Florida’s state legislature is taking aim at Walt Disney World’s monorail system just as the House of Mouse announced that it was taking Gov. Ron DeSantis to court in the escalating high-stakes battle.
The Republican-dominated legislature proposed an amendment to a transportation bill Tuesday that would mandate state oversight of the monorail system that transports visitors at the theme parks, WFLA-TV reported.
If the amended bill is passed, it would require the state Department of Transportation to oversee the monorail and other fixed-guideway transportation systems “located within an independent special district created by local act which have boundaries within two contiguous counties.”
The bill, which does not mention Disney or its monorail, would also give the state the power to shut down the systems “to ensure safety and welfare of inspectors and the traveling public.”
DeSantis has signaled that he supports the measure.
“They exempted the monorail from any safety standards or inspections so they’re gonna go and make sure that the monorail is subject to oversight just like everything else would be in the state of Florida,” DeSantis said last week.
The Post has sought comment from Disney.
The monorail system, which opened in 1971, ferries 150,000 riders to and from Disney resorts and theme parks including the Grand Floridian, Epcot Center and the Polynesian Village.
Until now, Disney and its theme parks have conducted its own safety inspections of the monorail system thanks to a special carve-out stipulated in state law.
The bill was introduced just before Disney filed a lawsuit in federal court on Wednesday alleging that DeSantis was waging “a relentless campaign to weaponize government power.”
The lawsuit was filed minutes after DeSantis’ hand-picked board nullified an agreement that gave Disney the authority to set its own zoning and upkeep policies throughout the 25,000 acres that host its theme parks.
In its lawsuit, Disney accuses the Republican governor of seeking to punish Disney as part of a campaign that was “orchestrated at every step.”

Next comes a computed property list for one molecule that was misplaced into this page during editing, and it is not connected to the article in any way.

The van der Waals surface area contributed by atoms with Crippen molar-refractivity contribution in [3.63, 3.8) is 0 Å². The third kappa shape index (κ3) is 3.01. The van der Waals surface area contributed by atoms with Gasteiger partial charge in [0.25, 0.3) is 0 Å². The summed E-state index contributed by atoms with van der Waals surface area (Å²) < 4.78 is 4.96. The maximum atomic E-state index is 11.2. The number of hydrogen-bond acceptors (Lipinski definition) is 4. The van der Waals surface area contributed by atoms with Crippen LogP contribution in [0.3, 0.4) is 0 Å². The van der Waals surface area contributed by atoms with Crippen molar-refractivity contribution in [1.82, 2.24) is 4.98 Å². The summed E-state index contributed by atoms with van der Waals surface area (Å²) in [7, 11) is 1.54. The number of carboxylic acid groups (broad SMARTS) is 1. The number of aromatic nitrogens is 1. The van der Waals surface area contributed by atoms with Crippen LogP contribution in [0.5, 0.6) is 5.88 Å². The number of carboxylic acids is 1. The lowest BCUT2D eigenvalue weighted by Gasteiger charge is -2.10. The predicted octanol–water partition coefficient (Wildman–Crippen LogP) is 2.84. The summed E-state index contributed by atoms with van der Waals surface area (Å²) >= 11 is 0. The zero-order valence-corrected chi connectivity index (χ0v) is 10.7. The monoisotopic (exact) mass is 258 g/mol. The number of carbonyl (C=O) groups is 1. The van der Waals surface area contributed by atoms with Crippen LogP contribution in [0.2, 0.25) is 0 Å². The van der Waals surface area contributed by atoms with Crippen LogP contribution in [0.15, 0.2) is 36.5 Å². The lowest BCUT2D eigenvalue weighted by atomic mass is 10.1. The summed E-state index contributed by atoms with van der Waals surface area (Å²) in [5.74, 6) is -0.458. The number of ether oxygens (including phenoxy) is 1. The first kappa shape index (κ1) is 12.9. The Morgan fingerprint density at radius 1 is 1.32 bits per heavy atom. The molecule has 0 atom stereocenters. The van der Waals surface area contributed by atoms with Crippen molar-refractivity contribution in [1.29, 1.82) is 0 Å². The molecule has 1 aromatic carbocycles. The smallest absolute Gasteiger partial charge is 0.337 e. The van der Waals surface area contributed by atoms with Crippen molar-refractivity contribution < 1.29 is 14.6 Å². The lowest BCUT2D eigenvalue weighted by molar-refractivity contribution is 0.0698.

“Today’s action is the latest strike: At the Governor’s bidding, the State’s oversight board has purported to ‘void’ publicly noticed and duly agreed development contracts, which had laid the foundation for billions of Disney’s investment dollars and thousands of jobs,” Disney said in its court filing with US District Court for the Northern District of Florida.
“This government action was patently retaliatory, patently anti-business, and patently unconstitutional,” Disney said.
“But the Governor and his allies have made clear they do not care and will not stop.”
Disney cited several statements by DeSantis, including his vow to “void the development agreement” as well as “to look at things like taxes on the hotels,” “tolls on the roads,” “developing some of the property that the district owns” with “more amusement parks,” and even putting a “state prison” next to Walt Disney World.”
DeSantis and Disney have been locked in a feud over the company’s opposition to the state’s “Don’t Say Gay” law, which banned sex and gender identity education to youngsters through the third grade.
The governor and his GOP allies in the state legislature responded by stripping Disney of its self-governing status of the now-defunct Reedy Creek Improvement, which it had enjoyed for decades.
Disney CEO Bob Iger has called the retaliation against the company “anti-business” and “anti-Florida.”
The company employs roughly 75,000 people in the state.
State Republicans last year targeted Disney after it publicly clashed with DeSantis, widely considered a 2024 presidential candidate.
Florida lawmakers passed legislation that ended Disney’s virtual autonomy in developing 25,000 acres in central Florida where its theme parks are located.
But before the takeover by DeSantis’ appointees, Disney pushed through changes to the special tax district agreement that limit the board’s action for decades.
The tussle could boost DeSantis’ support among Republican voters, a Reuters/Ipsos poll found, but also hurt him among the wider electorate.
With Post Wires
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